Friday, October 18, 2013
Pumpkin seed oil: A whipped butter
I thought I'd modify my whipped babassu, hemp seed, and sal butter recipe to include pumpkin seed oil, only to find out that Voyageur Soap & Candle stopped carrying sal butter! Oh no, what shall I do? I'll make a substitution!
What does sal butter bring to the mix? Sal butter (INCI: Shorea robusta) has a melting point on par with cocoa butter at 34˚C to 38˚C - but the fatty acid profile is different. With 2% to 8% palmitic acid (C16), 35% to 48% stearic acid (C18), 35 to 42% oleic acid (C18:1), and 2% to 3% linoleic acid (C18:2), it has a fatty acid profile closest to kokum or shea butter. Sal butter also contains 6% to 11% arachidic acid (C20, also known as eicosanoic acid), which you'll also find in coconut and sesame seed oils to far lesser extents.
cocoa butter for the sal butter in this mix if I wanted a similar melting point and skin feel. Is there anything else? Kokum butter (INCI: Garcinia indica) has a higher melting point, but it seems more like sal butter than cocoa butter, so perhaps I'll try that here. This butter has a much high melting point than other butters - 38˚C to 40˚C - and will make your lotions or other creations much thicker than with other butters. The fatty acid profile is similar to the other butters - 5 to 8% palmitic acid (C16), 40 to 45% stearic acid (C18), 40 to 50% oleic acid (C18:1), and 2 to 4% linoleic acid (C18:2) - but it is considered an astringent butter, on par with mango butter. Its shelf life is listed as between 1 to 2 years.
I bought the kokum butter because I thougt it would be neat to see what would happen, but you can substitute cocoa butter for that ingredient in this product. As usual, when substituting remember that you'll end up with a different skin feel and melting point than the product I make, but you haven't tried my product, so you probably won't notice much of a difference! :-)
babassu oil, however, isn't optional in this product. It's essential to the melty-ness of the product. This will melt on your skin on contact, and that's because of the babassu oil. It's fairly rare that I will say this but you need to spend your money on getting some babassu oil. It is a really unique ingredient that you will enjoy!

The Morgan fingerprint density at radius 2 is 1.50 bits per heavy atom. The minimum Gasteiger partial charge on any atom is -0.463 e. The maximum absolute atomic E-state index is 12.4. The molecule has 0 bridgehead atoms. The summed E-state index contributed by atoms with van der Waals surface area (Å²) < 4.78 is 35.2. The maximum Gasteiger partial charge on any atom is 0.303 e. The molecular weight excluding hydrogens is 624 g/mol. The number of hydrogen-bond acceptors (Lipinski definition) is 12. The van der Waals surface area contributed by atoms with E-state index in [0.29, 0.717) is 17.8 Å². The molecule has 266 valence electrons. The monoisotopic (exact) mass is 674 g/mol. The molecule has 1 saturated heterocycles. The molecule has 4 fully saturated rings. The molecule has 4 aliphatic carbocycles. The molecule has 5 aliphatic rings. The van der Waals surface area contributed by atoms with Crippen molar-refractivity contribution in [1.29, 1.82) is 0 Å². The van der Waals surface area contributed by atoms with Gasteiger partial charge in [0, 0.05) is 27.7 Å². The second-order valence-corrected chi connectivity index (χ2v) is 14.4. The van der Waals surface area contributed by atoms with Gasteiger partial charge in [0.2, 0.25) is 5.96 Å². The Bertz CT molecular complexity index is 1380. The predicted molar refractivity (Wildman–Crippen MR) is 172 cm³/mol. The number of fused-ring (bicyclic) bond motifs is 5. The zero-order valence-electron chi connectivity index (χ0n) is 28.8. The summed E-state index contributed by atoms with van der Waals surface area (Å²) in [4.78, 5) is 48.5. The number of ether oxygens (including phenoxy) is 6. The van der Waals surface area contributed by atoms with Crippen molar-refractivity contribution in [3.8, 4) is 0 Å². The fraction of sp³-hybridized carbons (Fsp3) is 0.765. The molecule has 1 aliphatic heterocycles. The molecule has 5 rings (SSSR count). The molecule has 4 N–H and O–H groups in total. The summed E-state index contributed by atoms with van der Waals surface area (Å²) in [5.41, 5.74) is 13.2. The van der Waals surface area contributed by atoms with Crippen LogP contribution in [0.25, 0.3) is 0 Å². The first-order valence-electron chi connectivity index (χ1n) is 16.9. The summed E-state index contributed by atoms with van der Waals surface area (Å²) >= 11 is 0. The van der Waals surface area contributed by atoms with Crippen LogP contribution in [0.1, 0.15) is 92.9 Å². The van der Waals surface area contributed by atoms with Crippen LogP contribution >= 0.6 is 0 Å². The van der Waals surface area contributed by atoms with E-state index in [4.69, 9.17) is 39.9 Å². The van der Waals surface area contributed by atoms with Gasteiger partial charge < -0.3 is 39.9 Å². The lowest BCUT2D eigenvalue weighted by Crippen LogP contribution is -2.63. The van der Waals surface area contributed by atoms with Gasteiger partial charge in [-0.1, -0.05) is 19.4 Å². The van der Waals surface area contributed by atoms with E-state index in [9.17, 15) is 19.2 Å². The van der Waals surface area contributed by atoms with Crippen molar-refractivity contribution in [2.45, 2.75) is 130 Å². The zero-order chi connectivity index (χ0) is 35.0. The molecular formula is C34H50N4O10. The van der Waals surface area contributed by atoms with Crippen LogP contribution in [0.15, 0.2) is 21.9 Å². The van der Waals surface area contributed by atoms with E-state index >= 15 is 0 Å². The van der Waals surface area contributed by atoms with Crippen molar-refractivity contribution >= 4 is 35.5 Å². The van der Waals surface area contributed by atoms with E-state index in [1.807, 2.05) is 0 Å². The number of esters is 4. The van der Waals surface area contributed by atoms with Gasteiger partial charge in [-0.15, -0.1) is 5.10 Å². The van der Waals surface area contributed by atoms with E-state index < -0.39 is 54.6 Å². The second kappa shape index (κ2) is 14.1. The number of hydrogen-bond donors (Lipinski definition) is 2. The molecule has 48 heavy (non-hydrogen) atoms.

Its fatty acid profile is interesting. With 42% lauric acid (C12), 17% myristic acid (C14), 10% palmitic acid (C16), 4% stearic acid (C18), 15% oleic acid (C18:1), and about 3% linoleic acid (C18:2), it covers the range of fatty acids with a little bit of everything. Stearic acid is a great moisturizing fatty acid. Oleic acid is a great moisturizing and possible anti-inflammatory. And linoleic acid can help restore skin's barrier functions and reduce trans-epidermal water loss. Because of this higher level of unsaturated fatty acids, babassu has a shelf life of about one year - but I don't think anyone could leave it on the shelf that long!
Babassu is considered a great replacement for coconut oil. Coconut oil is generally considered a greasy oil, so if you substitute it, you will find your creation is more astringent. Here are a few ideas on formulating with babassu oil (substitute it for the coconut oil in the recipe). But be warned - this stuff feels amazing, and you might find yourself taking out a mortgage to get more!
If you don't have babassu oil, there are other butters you can use like shea butter or mango butter. I don't recommend making a body butter from coconut oil as it'll melt when the temperature gets a little warmer, which is something entirely plausible in the winter when everyone goes about cranking up the heat until it's impossible to breathe, like they couldn't put on a sweater or something instead...but I digress. Check out this Newbie Tuesday post on making whipped butters with those butters! Here's the post about choosing your butters.
WHIPPED BABASSU AND KOKUM BUTTER WITH PUMPKIN SEED OIL
48% babassu oil
32% pumpkin seed oil
20% kokum butter
Melt all the ingredients in a double boiler until they are just melted, then pop into the fridge or freezer until they are sludgy and thick. Add up to 1% fragrance or essential oil - check your chosen ingredient's usage suggestions - then whip with a whisk attachment until it is light and fluffy. Put into jars or metal containers and enjoy often!
I love this product. I seriously cannot say enough about how lovely this whipped butter feels on my skin, melting on contact and leaving a less greasy feeling and moisturized feeling. I love this on my feet and elbows to help with areas that get pretty trashed as I tend to wear short sleeved shirts and shoes without socks during the colder months, but it also feels fantastic on my arms and legs. My husband has been using it on his hands before he puts on his gloves for work at night. In short, we use this for everything!
Join me Monday as we enjoy more products using pumpkin seed oil, including a pumpkin seed butter using Lipidthix before we add it to my favourite cuticle balm and a modified version of my favourite emulsified sugar scrub on Tuesday!